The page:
Punta Cana is one of many fine sand and turquoise water beaches in the Dominican Republic, but not the only one. One of the most famous beaches beside Punta Cana is Playa Bávaro, which is declared by UNESCO as one of the best beaches in the world. Two others worth your time are Playa Blanca and Playa Juanillo. There are no private beaches by law, hotels may close the beach by their property, but you can walk along the shore with no problem. The prime time to visit is between December and February and you may want to avoid hurricane season between June and November. Any other time besides hurricane season, the weather is pleasant, you’ll feel less humidity, and the nights are warm.
7. Rhythm Everywhere
The Dominican Republic is a nation full of rhythm. The DR is attributed for the development and creation of bachata and merengue. Merengue is rhythm dance music at a fast pace, and bachata is a style of music and dance that originated in the marginal fields and neighborhoods which has become popular in recent years. Wherever you go, a bar, a restaurant, or even the beach, people are guaranteed to be dancing to the rhythm of their roots. Be ready to let your body loose and join the dance.
8. The Bible In The Flag
Religion has been a major part of the DR’s history, and remarkably, the Dominican flag is the only flag that has a bible in it. Approved in 1844, it’s one of the oldest flags in the world. The bible sits behind a white cross, symbolizing God’s protection over the nation. The DR shield is the only in the world with a bible open in the middle surrounded by olive branches and a palm branch. Its motto is “God, Homeland, Liberty.”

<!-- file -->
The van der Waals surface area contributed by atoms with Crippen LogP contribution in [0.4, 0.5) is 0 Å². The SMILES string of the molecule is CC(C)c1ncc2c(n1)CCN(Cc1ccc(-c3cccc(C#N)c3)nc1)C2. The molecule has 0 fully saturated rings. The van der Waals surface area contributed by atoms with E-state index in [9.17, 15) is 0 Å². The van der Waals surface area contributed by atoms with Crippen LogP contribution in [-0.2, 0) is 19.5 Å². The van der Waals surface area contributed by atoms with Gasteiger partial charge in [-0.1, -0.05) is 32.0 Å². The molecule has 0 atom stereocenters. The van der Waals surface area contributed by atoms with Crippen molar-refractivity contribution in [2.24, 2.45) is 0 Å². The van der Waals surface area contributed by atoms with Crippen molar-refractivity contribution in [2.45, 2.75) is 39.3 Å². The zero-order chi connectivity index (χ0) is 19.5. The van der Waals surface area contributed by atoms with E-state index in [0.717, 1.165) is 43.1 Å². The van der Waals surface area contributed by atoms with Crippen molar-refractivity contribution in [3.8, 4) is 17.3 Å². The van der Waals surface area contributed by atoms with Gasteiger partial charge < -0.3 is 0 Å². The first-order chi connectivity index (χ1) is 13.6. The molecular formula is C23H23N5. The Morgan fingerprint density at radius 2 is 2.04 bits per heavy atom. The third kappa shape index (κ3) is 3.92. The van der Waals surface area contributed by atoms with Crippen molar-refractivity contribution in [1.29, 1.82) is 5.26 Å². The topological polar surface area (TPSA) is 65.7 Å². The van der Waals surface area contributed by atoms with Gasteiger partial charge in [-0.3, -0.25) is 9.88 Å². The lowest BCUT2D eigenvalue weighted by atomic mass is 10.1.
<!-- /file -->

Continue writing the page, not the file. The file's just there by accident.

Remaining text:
9. Mixed Gastronomy
DR gastronomy is creole, an eclectic mix of Taína, Spanish, and African cuisines. A typical breakfast is mangú, boiled green plantain puree and eggs. They eat mostly rice, meat (either beef, pork or chicken), beans, and salad. Some of their most popular dishes are:
- mofongo, there are several ways to eat it, but the most traditional is made with fried plantains, pork and garlic;
- sancocho, a stew with different meats and vegetables;
- asopao, a thick stew of vegetables, rice, chicken or seafood;
- dishes with fish and seafood sheet cakes (very similar to tamales); and
- for dessert, beans with sweet majarete, a kind of flan made with sweet corn and coconut, sprinkled with cinnamon and nutmeg.
The main ingredients of this cuisine are yucca, rice, and plantain, ever present in almost every meal. Drinks such as Mamajuana, is local and a must try. It’s made with rum, honey, and a variety of local leaves. The Dominican Republic is known as the breadbasket of the Caribbean, as everything that’s cultivated and harvested from the earth is used to cook almost everything for breakfast, lunch and dinner.
10. Avoid The Overpriced Pharmacy